How much is a visible work of genius worth? In May, a 1955 painting by Pablo Picasso was sold at an auction for more than $179 million, the highest price at auction ever. But besides the price what else is there to these pieces?

There are stories behind every painting. Including what is happening to the model in the painting, why the fruit was placed in the bowl that specific way. There's a story behind each and every stroke after the artist placed his/her brush ever so gently on the canvas.

The artist lives within their art, just for you and me to see and understand the reason why they dedicated so much. So here are a few things to consider the next time you're overwhelmed by pieces of historical, cultural, and artistic value.

1. The time frame.

The craziest thing to realize when looking at a painting from the 1800’s is that the skin tones and lighting are severely accurate. How does one paint so well during a time where the “paint” they used was from mixing different colored powders and pastes?

For example, the "Salome with the Head of Saint John the Baptist" by Bernardino Luini was created in the early 1600's and its lighting and color choices are way ahead of its time. Unbelievable.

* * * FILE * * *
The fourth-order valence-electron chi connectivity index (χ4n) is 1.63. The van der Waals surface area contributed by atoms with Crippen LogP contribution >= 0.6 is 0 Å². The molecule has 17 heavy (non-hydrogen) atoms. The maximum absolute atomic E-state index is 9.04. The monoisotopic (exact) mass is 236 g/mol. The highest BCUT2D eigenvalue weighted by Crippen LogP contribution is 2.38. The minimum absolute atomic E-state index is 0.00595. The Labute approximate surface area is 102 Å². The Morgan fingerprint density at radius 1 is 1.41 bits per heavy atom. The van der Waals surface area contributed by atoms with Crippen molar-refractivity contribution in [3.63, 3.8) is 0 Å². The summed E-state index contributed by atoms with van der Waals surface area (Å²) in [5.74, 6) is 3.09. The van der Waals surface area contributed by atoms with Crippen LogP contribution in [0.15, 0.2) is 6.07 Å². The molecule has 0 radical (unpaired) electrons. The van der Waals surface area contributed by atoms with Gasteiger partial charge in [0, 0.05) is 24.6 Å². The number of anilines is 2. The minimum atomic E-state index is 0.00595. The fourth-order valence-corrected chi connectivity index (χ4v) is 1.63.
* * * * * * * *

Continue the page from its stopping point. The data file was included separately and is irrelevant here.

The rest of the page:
2. Brush stroke patterns.

When standing in front of a painting it's important to get close - as close as you can get. You will see the strokes, some smooth and fluid, and some rigid and short. Every stroke is placed on the canvas by emotion.

Van Gogh created Starry Night to invoke the viewer to feel serenity and tranquility, yet awe and wonder through its thick fluid strokes of rich color. Good job Van Gogh.

3. Color theory.

First and foremost, color theory is the key to an exceptional piece of art. Color choices are one of the attributes that draws the viewer in. "The Scent Of The Rain" by Leonid Afremov captures the viewer's attention and makes you not want to move until you've analyzed every inch.

4. Perception.

The use of perception in art is a highly valued trait of many pieces. It’s not just what you see, but how you see it. The "Persistence of Memory" by Salvador Dali uses different clocks to make people ponder on their way of life and the way they spend their time. Deep, I know. But art isn’t just about what you see in that moment, but it's about what you take away from it.

The main reason I wrote this piece was to encourage you to go to museums, art shows, and exhibits more often. Because essentially, these artists created these works of art for people like us to go up to and dive into the history and thought behind it.

And when you do go to the museum, find one piece of art you connect with most and get really close up to it. Look at, and I mean really look at it. A simple picture of the painting won’t capture this moment between you and a work of true greatness.